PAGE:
Omnichannel is a cross-channel business model that companies use to increase customer experience. The approach has verticals in healthcare, government, financial services, retail and telecommunications industries, including channels such as physical locations, FAQ webpages, social media, live web chats, mobile applications and telephone communication. Companies that use omnichannel contend that a customer values the ability to be in constant contact with a company through multiple avenues at the same time.
"Omnis" is Latin for "every/all" and here suggests the integration of all physical channels (offline) and digital channels (online) to offer a unified customer experience. According to Frost & Sullivan, omnichannel is defined as "seamless and effortless, high-quality customer experiences that occur within and between contact channels".
Until the early 1990s, retail was either a physical brick and mortar store or catalog sales where an order was placed by mail or via telephone. Sale by mail order dates back to when British entrepreneur Pryce Pryce-Jones set up the first modern mail order in 1861, selling Welsh flannel. Catalog sales for an assortment of general goods started in the late 1800s when Sears & Roebuck issued its first catalog in 1896. In the early 1900s, L.L. Bean started its catalog business in United States.
AOL, CompuServe and Prodigy experimented with selling through their proprietary online services in the early 1990s. These companies started sales channel expansion, while general merchants had evolved to department stores and Big-box store electronic ordering. In August 1994, NetMarket processed the first Internet sale where the credit card was encrypted. Shortly thereafter, Amazon.com was founded and the eCommerce sales channel was established. Mobile commerce arrived in 1997, and multichannel retailing really took off.
Omnichannel's origins date back to Best Buy's use of customer centricity to compete with Walmart's electronic department in 2003. The company created an approach that centered around the customer both in-store and online, while providing post-sales support. Omnichannel was coined as a form of "assembled commerce" and spread into the healthcare and financial services industries.
Omnichannel banking developed in response to the popularity of digital banking transactions through ATMs, the web, and mobile applications. The most popular parts of omnichannel banking include 'zero drop rate' channel integration, individualizing channels for customers and marketing other channel options. Banks receive in-depth research about customers to build relationships and increase profitability.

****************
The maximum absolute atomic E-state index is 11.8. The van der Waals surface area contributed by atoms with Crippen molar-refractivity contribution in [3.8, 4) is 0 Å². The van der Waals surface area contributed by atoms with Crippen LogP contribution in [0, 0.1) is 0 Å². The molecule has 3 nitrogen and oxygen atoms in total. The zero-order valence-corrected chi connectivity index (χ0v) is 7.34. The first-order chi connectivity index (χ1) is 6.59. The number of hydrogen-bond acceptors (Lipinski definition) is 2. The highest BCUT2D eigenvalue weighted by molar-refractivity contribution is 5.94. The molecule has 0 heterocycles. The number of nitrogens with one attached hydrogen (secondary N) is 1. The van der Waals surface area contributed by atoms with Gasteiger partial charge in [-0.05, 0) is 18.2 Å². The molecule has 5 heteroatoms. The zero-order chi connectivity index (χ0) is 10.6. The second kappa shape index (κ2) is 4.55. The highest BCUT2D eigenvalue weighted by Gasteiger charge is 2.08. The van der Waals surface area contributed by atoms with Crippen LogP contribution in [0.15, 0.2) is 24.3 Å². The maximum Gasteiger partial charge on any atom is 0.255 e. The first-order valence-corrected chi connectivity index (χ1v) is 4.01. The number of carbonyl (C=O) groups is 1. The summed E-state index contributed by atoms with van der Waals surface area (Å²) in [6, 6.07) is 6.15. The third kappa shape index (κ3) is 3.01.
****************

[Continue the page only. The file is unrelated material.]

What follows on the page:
In 2009, the omnichannel platform started to be used in governments through Twitter interaction. Governments are developing web and mobile-enabled interfaces to improve and personalize the citizen experience. The United States government digital strategy includes information and customer-centric shared platforms that provide security and privacy. Omnichannel is used to communicate with citizens through the platform of their choice at their convenience and use feedback to analyze the citizen experience to better serve.
Due to fragmentation between health providers, hospitals, pharmaceutical companies and patients, omnichannel is developing to improve the customer experience in the healthcare industry. Omnichannel healthcare centers around integrating data, technology, content and communication, while coordinating patient's results through digital channels. In September 2015, the University of Pittsburgh Medical Center received media attention for its customer service technology, which was integrated in 2009. The UPMC Health Plan uses an omnichannel system to improve customer engagement and contact resolution.
Omnichannel retailing uses a variety of channels in a customer's shopping experience including research before a purchase. Such channels include retail stores, online stores, mobile stores, mobile app stores, telephone sales and any other method of transacting with a customer.
Although omnichannel is said to be dictated by systems and processes, it is the customer who dictates how a transaction occurs. Systems and processes facilitate the customer journey to transact and be served. Omnichannel is moving toward increased personalization based on analytics to make the customer experience more seamless. According to an MIT report, omnichannel "is the central force shaping the future of e-commerce and brick-and-mortar stores alike."
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